2020 Census forms are set to arrive this week and next in Grand Forks

Invitations to fill out the 2020 U.S. Census are en route to mailboxes across the country. Check out sample copies of them at the bottom of this article.

United States Census 2020
United States Census 2020 logo from

The 2020 U.S. Census is set to get underway this week.

For people across the United States, that means invitations to fill it out are set to arrive between Thursday, March 12, and Friday, March 20. Two versions of those invitations are set to arrive in Grand Forks residents’ mailboxes: the first contains instructions for filling out the Census online or via phone, and the second contains those same instructions, plus a paper copy of the questionnaire that residents can mail back once they’ve completed it.

The feds send out the invitations with paper copies to areas with “lower expected internet usage,” a large population of people older than 65, or those that haven’t responded much to the U.S. Census Bureau’s more annual American Community Surveys.

Post office boxes are also set to receive paper copies, and households that don’t respond to the first invitation or two would also be in line for one. Census takers are set to follow up with households that don’t respond to any of those entreaties.

In the Grand Cities area, that means most households will receive the “internet first” invitation in English, according to a map put together by Census administrators. That will also be the case for about 72% of households across the United States.


The area immediately outside of East Grand Forks, though, will receive the “internet choice” in English, which means it will include a paper copy. About 18% of households in the United States will receive the same, and about 9% of households, countrywide, are in line for an invitation of either variety in English and Spanish.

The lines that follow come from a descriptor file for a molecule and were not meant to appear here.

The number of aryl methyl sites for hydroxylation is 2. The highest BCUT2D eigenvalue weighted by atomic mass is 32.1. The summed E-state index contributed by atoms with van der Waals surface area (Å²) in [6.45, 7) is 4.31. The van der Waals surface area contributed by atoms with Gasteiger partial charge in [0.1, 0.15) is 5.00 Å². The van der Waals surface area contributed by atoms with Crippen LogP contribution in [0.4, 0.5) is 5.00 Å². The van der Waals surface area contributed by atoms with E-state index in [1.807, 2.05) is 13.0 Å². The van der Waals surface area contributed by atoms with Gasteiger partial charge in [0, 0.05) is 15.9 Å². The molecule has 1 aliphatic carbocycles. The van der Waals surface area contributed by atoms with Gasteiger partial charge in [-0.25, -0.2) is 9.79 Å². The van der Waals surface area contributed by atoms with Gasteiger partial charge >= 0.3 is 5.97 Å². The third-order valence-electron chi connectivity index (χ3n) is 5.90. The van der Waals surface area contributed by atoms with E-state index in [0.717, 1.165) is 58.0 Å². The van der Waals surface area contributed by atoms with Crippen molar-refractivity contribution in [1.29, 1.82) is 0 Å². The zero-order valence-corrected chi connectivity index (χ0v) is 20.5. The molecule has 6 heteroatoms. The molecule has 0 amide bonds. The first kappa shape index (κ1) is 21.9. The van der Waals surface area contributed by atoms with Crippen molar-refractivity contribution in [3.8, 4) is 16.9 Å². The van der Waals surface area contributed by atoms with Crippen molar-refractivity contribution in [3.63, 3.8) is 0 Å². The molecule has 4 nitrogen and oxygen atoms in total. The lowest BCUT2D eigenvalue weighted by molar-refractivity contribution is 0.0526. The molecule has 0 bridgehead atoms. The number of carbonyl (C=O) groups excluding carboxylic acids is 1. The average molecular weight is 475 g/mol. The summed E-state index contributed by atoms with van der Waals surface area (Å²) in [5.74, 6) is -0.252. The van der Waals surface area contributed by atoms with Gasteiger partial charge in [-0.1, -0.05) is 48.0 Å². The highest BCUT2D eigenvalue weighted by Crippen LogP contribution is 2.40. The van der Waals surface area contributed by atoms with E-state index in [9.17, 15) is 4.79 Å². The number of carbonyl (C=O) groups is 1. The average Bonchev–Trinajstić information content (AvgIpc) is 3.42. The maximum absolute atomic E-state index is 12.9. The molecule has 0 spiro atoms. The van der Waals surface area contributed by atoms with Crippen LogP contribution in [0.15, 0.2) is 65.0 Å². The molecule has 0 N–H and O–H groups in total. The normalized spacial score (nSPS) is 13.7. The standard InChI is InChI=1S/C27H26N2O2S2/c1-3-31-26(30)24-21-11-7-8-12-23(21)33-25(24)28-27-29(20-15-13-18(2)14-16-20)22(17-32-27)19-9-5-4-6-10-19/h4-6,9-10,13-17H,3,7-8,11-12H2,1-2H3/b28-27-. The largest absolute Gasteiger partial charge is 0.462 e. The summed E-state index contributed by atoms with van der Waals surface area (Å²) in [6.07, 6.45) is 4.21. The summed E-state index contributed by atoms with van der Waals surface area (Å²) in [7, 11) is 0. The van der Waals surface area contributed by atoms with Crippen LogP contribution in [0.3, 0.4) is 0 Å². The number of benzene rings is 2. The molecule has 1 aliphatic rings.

A Census representative was unsure how the bureau determines areas with low internet usage or how granular the bureau’s map of different areas is.

The letter that goes out to residents declares in English and Spanish that responses are “required by law.” That is true, and the penalty for failing to fill out the census can be as high as $5,000. Intentionally providing false information on a census form could cost as much as $10,000 – but prosecutions are apparently rare.

“We are not a prosecuting agency,” said Mark Dickerson, a Census media specialist. “It’s just not what we do.”

Civic leaders have stressed the importance of the Census, which federal agencies use to determine funding levels for a bevy of programs. Census results also help determine the number of seats each state has in Congress.

Here are informational copies of the “internet first” invitation, "language assistance sheet," and envelope Americans are set to receive this week and next, plus the Census questionnaire itself:


Joe Bowen is an award-winning reporter at the Duluth News Tribune. He covers schools and education across the Northland.

You can reach him at:
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